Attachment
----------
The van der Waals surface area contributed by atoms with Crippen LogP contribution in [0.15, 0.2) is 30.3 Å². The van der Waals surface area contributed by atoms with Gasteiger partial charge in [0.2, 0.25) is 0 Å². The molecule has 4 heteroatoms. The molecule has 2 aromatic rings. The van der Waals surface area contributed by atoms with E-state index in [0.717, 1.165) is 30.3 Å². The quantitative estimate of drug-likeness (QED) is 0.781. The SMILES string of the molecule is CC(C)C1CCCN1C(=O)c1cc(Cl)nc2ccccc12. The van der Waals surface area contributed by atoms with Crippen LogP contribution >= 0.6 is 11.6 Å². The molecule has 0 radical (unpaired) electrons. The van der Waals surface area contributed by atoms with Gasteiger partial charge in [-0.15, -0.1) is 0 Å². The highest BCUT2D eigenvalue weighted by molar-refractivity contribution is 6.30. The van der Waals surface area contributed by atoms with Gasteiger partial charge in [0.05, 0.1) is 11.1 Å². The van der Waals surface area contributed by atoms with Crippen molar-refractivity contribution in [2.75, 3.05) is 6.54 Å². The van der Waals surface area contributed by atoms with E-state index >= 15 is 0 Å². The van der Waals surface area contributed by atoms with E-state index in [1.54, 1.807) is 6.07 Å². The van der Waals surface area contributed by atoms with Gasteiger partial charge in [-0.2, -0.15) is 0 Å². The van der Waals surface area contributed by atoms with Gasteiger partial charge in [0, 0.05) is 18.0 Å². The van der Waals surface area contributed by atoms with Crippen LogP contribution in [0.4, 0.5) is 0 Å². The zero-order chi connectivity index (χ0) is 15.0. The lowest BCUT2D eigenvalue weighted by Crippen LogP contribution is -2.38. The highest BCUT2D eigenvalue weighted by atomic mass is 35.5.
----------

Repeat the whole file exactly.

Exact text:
The van der Waals surface area contributed by atoms with Crippen LogP contribution in [0.15, 0.2) is 30.3 Å². The van der Waals surface area contributed by atoms with Gasteiger partial charge in [0.2, 0.25) is 0 Å². The molecule has 4 heteroatoms. The molecule has 2 aromatic rings. The van der Waals surface area contributed by atoms with E-state index in [0.717, 1.165) is 30.3 Å². The quantitative estimate of drug-likeness (QED) is 0.781. The SMILES string of the molecule is CC(C)C1CCCN1C(=O)c1cc(Cl)nc2ccccc12. The van der Waals surface area contributed by atoms with Crippen LogP contribution >= 0.6 is 11.6 Å². The molecule has 0 radical (unpaired) electrons. The van der Waals surface area contributed by atoms with Gasteiger partial charge in [-0.15, -0.1) is 0 Å². The highest BCUT2D eigenvalue weighted by molar-refractivity contribution is 6.30. The van der Waals surface area contributed by atoms with Gasteiger partial charge in [0.05, 0.1) is 11.1 Å². The van der Waals surface area contributed by atoms with Crippen molar-refractivity contribution in [2.75, 3.05) is 6.54 Å². The van der Waals surface area contributed by atoms with E-state index >= 15 is 0 Å². The van der Waals surface area contributed by atoms with E-state index in [1.54, 1.807) is 6.07 Å². The van der Waals surface area contributed by atoms with Gasteiger partial charge in [-0.2, -0.15) is 0 Å². The van der Waals surface area contributed by atoms with Gasteiger partial charge in [0, 0.05) is 18.0 Å². The van der Waals surface area contributed by atoms with Crippen LogP contribution in [0.4, 0.5) is 0 Å². The zero-order chi connectivity index (χ0) is 15.0. The lowest BCUT2D eigenvalue weighted by Crippen LogP contribution is -2.38. The highest BCUT2D eigenvalue weighted by atomic mass is 35.5.